Back to Bestiarium / Symbols


In heraldry a heart is a leaf-motif and not a realistic representation of a real heart but most resembles a poplar leaf. It has, together with a lime leaf known in the pack of cards as ‘spades’, likely a similar symbolic  meaning. It is not known why this particular shape was chosen nor if the shape of the poplar leaf has something to do with its symbolical meaning. Both the heart and the spades have been badges of office. [1] If by the hearts and spades leaves are meant, the fact that a  tree is often the symbol of a particular territory may give us a clue to their symbolical meaning (guardian/keeper/caretaker of the territory?).

Human heart

Poplar leaf


An early representation of  hearts is on a Persian piece of cloth today in Aachen.


Fragment of a reliquary cloth. Silk twill. Persian, 3rd - 4th century. Aachen, Cathedral treasure.


Pairs of confronting peacocks share a nimbus, crowned by lily-like leaves; between the peacocks, pillars with foliate capitals. Close in style to the Antinoë silks, this fabric is one of the best examples of this kind. [2]


On this interesting piece there are many different symbols. The central representation consists of a sun surrounded by 29 stars or planets and is crowned by a lily-shaped ornament or crown. Two peacocks are serving as supporters. Between this apparently repeating composition  is a pile decorated with nine red hearts.

A recent publication  could give an indication about the meaning of the hearts and the stars. [3] From it it appears that the number of hearts and stars correspond with the number of regions and provinces  of Persia in gthe time that the silk cloth was made.

In the time of the Sassanid king Shapur I (240/241-272 AD) therewere nine regional governors (šahrab = satrap)) in Persia. These are summed up on an inscription on the Kaába of Zoroaster in Naqši Rustam. This inscription consists of the names of the satraps, his function and his region. As follows:

1.       Vārzin šahrab of Gay

2.       Ardaxsir šahrab of Goyman

3.       Tiyanag, šahrab of Hamadan

4.       Ardaxsir, šahrab of Niriz

5.       Narseh, šahrab of Rind

6.       Friyog, šahrab of Veh-Andiyk-Sabuhr

7.       Rastag, šahrab of Veh-Ardaxsir

8.       Pabag, šahrab of Husro(-sad)-Ohrmazd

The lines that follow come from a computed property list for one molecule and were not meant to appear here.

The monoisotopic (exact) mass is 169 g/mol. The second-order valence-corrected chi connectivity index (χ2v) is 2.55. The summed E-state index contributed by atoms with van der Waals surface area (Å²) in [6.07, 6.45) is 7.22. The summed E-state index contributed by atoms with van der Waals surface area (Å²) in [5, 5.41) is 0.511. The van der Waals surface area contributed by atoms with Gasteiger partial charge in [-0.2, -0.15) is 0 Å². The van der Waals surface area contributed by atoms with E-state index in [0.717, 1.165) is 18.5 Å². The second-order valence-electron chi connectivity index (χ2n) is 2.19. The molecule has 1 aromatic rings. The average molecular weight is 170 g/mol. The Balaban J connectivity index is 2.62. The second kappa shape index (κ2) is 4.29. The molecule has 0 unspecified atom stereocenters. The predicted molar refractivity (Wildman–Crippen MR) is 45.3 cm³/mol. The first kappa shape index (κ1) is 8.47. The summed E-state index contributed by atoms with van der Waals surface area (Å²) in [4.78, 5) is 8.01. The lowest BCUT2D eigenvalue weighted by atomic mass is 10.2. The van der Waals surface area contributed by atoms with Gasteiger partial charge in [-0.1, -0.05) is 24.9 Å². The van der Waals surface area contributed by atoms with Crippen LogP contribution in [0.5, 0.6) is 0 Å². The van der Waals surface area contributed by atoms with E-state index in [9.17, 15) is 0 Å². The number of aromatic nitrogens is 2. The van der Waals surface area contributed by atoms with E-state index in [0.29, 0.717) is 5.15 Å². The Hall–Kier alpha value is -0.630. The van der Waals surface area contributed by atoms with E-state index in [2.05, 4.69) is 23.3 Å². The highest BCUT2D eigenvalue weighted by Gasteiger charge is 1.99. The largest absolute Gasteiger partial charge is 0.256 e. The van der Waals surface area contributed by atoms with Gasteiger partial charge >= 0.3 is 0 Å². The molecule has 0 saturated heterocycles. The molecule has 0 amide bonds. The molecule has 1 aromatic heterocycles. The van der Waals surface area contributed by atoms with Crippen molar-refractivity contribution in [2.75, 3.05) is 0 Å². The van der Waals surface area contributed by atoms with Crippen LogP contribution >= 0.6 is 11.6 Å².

9.       Abarez-soy, šahrab of Husro-sad-Ohrmazd


For the rest there were 29 provinces (šahr) governed by a mogbed namely:


  1. Abersahr
  2. Adurbadagan
  3. Ardaxsir-xvarrah
  4. Bisabuhr
  5. Delan
  6. Eran-asan-kar-Kavad
  7. Eran-vinard-Kavad
  8. Eran-xvarrah-Sabuhr
  9. Eran-xvarrah-Yazdgerd
  10. Frax-kar-Peroz [4]
  1. Garm-Kerman
  2. Gurgan
  3. Hamadan [5]
  4. Husro-sad-Kavad
  5. Kelan
  6. Mad [6]
  7. Masabadan
  8. Mesun
  9. Nod-Ardaxsiragan
  10. Peroz Sabuhr


  1. Ray
  2. Royan
  3. Royan et Zalexan
  4. Staxr
  5. Sahr-Ram-Peroz
  6. Veh-Ardaxsir
  7. Veh-Andiyok-Sabuhr
  8. Veh-Kavad
  9. Zrang


Taking into account that the piece is originating from Persia it would represent the administrative division of the Sassanid Empire in the time of Shapur I. The moon (a sun was usually represented as a disc radiant in Persia) and the stars are probably the symbol of the state and its provinces, the peacocks the badges of rank of the Grand vizir and the achievement the emblem of his government. In this constellation the hearts are the emblems of the satraps (vice-kings) ranking right below the Grand Vizir.


A second example of the use of hearts is from the Roman Empire. Here the heart was an emblem of high military officials, the comites domesticorum. These commanded the corps of officer cadets, the domestici pedites and -equites. Their rank, illustres, indicates that they were amongst the most highly placed officers of the military hierarchy and often one of their number would become a magister militum. Their status allowed them to be ex officio members of the consistory, and as such they were rsponsible to the emperor and to no other military official. [7]

The shields of these comites domesticorum are in the Notitia Dignitatum, compiled around the turn of the 4th and 5th century


Comes Domesticorum Peditum in the West

according to the Notitia Dignitatum. fol 186r

Comes Domesticorum Equitum in the West

according to the Notitia Dignitatum fol 186r

Comes Domesticorum Peditum in the East

according to the Notitia Dignitatum. fol 208r

Comes Domesticorum Equitum in the East

according to the Notitia Dignitatum. fol 208r


The shields are each decorated with a ten-pointed sun, the emblem of the realm of the Roman Empire,  with hearts between their rays.  On the shields of the comites of the East an achievement of the Imperial Imago’s supported by angels are added in chief.